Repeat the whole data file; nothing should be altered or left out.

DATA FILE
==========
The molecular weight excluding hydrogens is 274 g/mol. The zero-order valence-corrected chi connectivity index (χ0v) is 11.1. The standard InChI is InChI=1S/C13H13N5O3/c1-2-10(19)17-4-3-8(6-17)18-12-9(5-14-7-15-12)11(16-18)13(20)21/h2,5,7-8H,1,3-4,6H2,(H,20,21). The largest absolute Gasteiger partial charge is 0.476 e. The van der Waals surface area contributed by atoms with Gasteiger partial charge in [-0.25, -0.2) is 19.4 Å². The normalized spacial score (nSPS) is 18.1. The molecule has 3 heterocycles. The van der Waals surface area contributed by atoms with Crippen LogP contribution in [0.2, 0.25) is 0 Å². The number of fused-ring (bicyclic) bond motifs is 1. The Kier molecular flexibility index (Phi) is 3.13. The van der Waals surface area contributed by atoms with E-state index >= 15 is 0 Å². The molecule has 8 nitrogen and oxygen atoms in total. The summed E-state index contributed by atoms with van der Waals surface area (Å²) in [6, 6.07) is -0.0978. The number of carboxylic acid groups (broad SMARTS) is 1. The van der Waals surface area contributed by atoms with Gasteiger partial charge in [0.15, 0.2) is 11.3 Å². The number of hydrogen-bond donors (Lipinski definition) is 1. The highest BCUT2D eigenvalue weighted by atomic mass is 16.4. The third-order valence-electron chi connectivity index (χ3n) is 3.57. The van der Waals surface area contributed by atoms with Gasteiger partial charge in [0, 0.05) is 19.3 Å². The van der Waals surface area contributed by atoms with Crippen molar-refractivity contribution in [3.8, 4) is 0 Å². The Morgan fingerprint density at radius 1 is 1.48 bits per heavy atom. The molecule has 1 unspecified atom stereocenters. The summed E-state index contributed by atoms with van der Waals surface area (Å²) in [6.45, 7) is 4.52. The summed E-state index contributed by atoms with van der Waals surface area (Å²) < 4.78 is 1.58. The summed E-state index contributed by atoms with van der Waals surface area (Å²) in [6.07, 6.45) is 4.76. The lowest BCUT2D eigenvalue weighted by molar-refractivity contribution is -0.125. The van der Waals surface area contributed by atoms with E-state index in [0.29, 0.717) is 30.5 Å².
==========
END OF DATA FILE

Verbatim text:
The molecular weight excluding hydrogens is 274 g/mol. The zero-order valence-corrected chi connectivity index (χ0v) is 11.1. The standard InChI is InChI=1S/C13H13N5O3/c1-2-10(19)17-4-3-8(6-17)18-12-9(5-14-7-15-12)11(16-18)13(20)21/h2,5,7-8H,1,3-4,6H2,(H,20,21). The largest absolute Gasteiger partial charge is 0.476 e. The van der Waals surface area contributed by atoms with Gasteiger partial charge in [-0.25, -0.2) is 19.4 Å². The normalized spacial score (nSPS) is 18.1. The molecule has 3 heterocycles. The van der Waals surface area contributed by atoms with Crippen LogP contribution in [0.2, 0.25) is 0 Å². The number of fused-ring (bicyclic) bond motifs is 1. The Kier molecular flexibility index (Phi) is 3.13. The van der Waals surface area contributed by atoms with E-state index >= 15 is 0 Å². The molecule has 8 nitrogen and oxygen atoms in total. The summed E-state index contributed by atoms with van der Waals surface area (Å²) in [6, 6.07) is -0.0978. The number of carboxylic acid groups (broad SMARTS) is 1. The van der Waals surface area contributed by atoms with Gasteiger partial charge in [0.15, 0.2) is 11.3 Å². The number of hydrogen-bond donors (Lipinski definition) is 1. The highest BCUT2D eigenvalue weighted by atomic mass is 16.4. The third-order valence-electron chi connectivity index (χ3n) is 3.57. The van der Waals surface area contributed by atoms with Gasteiger partial charge in [0, 0.05) is 19.3 Å². The van der Waals surface area contributed by atoms with Crippen molar-refractivity contribution in [3.8, 4) is 0 Å². The Morgan fingerprint density at radius 1 is 1.48 bits per heavy atom. The molecule has 1 unspecified atom stereocenters. The summed E-state index contributed by atoms with van der Waals surface area (Å²) in [6.45, 7) is 4.52. The summed E-state index contributed by atoms with van der Waals surface area (Å²) < 4.78 is 1.58. The summed E-state index contributed by atoms with van der Waals surface area (Å²) in [6.07, 6.45) is 4.76. The lowest BCUT2D eigenvalue weighted by molar-refractivity contribution is -0.125. The van der Waals surface area contributed by atoms with E-state index in [0.29, 0.717) is 30.5 Å².